How do bitter-tasting compounds in nectar influence bumblebee evaluation of nectar reward?
The primary function of nectar is as a reward for pollinators. However, the nectar of many plant species contains secondary chemicals that are bitter-tasting, toxic, or otherwise detrimental to pollinators1,2. Pollinators must still consume nectar with such compounds in, otherwise this trait would be maladaptive for the plants concerned. This project will test how nectar secondary chemicals interact with other nectar components to influence evaluation of reward in pollinating bumblebees. This project will take an approach that is a combination of applied and evolutionary approaches to understand the how bees avoid intoxication.
Aims of the Project
Determine bumblebee rejection thresholds for a wide range of secondary nectar chemicals
Investigate how nectar sugars may mask bitter- tasting compounds in nectar
Use relative reward evaluation experiments to determine the cost of foraging on bitter-tasting nectar
1. Using a taste assay3, you will determine the concentration threshold at which different secondary compounds in nectar become repellent to bees. A wide range of secondary nectar chemicals will be used including nectar alkaloids and common agrochemicals. Several of these chemicals are found concurrently in the same nectar; for selected compounds you will explore if they have a combinatorial effect (or otherwise) on rejection thresholds.
2. High sugar in nectar could mask the taste of bitter substances, offsetting the reduction in bee-assessed reward valence. To investigate this effect, you will: a. Investigate how sugar concentration and composition (e.g. sucrose/fructose/glucose) influences rejection thresholds. b. Conduct two-way choice experiments with free-flying bumblebees4 where the bees are offered artificial flowers containing sucrose solution with varying concentrations of sugars and secondary nectar chemicals. This will allow for quantification of any influence of these chemicals on reward valence.
3. Secondary nectar chemicals typically have a distribution of concentrations across flowers within a plant species. Using free-flight experiments you will explore how the distribution, mean and variance of secondary chemicals in nectar influence reward valence and bumblebee foraging behaviour.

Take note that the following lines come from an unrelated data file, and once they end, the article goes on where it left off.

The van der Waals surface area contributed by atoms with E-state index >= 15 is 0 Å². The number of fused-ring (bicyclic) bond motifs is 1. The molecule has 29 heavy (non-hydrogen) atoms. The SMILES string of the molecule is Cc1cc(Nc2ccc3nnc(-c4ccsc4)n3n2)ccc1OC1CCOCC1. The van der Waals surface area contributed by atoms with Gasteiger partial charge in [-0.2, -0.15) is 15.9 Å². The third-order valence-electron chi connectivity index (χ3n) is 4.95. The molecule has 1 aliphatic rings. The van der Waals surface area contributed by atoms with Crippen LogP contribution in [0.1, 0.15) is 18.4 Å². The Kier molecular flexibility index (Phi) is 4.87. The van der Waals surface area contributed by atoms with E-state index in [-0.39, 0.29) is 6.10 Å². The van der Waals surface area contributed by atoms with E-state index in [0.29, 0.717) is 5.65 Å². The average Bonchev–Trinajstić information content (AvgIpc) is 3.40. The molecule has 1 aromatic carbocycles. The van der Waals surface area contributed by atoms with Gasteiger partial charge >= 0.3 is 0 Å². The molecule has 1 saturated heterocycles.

With over 20,000 species worldwide, bees are arguably the most important pollinators of flowering plants. Bumblebees are a key group, with tens of thousands of colonies reared annually in the UK for commercial crop pollination. Investigating the effect of nectar chemistry on bee behaviour has impacts both for agriculture and bee conservation. From a more theoretical perspective, resolving how floral nectar traits attract pollinators is crucial for understanding plant-pollinator coevolution.
Adler, L. S. The ecological significance of toxic nectar. Oikos 91, 409–420 (2000).
Stevenson, P. C., Nicolson, S. W. & Wright, G. A. Plant secondary metabolites in nectar: impacts on pollinators and ecological functions. Funct. Ecol. 31, 65–75 (2017).
Ma, C., Kessler, S., Simpson, A. & Wright, G. A novel behavioral assay to investigate gustatory responses of individual, freely-moving bumble bees (Bombus terrestris). J. Vis. Exp. 2016, 1–7 (2016).
Nityananda, V. & Pattrick, J. G. Bumblebee visual search for multiple learned target types. J. Exp. Biol. 216, 4154–4160 (2013).
Methods to be used
Behavioural experiments with free-flying and caged bumblebees
Specialised skills required
Experience designing behavioural experiments, Statistical analysis.
Please contact Geri Wright on firstname.lastname@example.org if you are interested in this project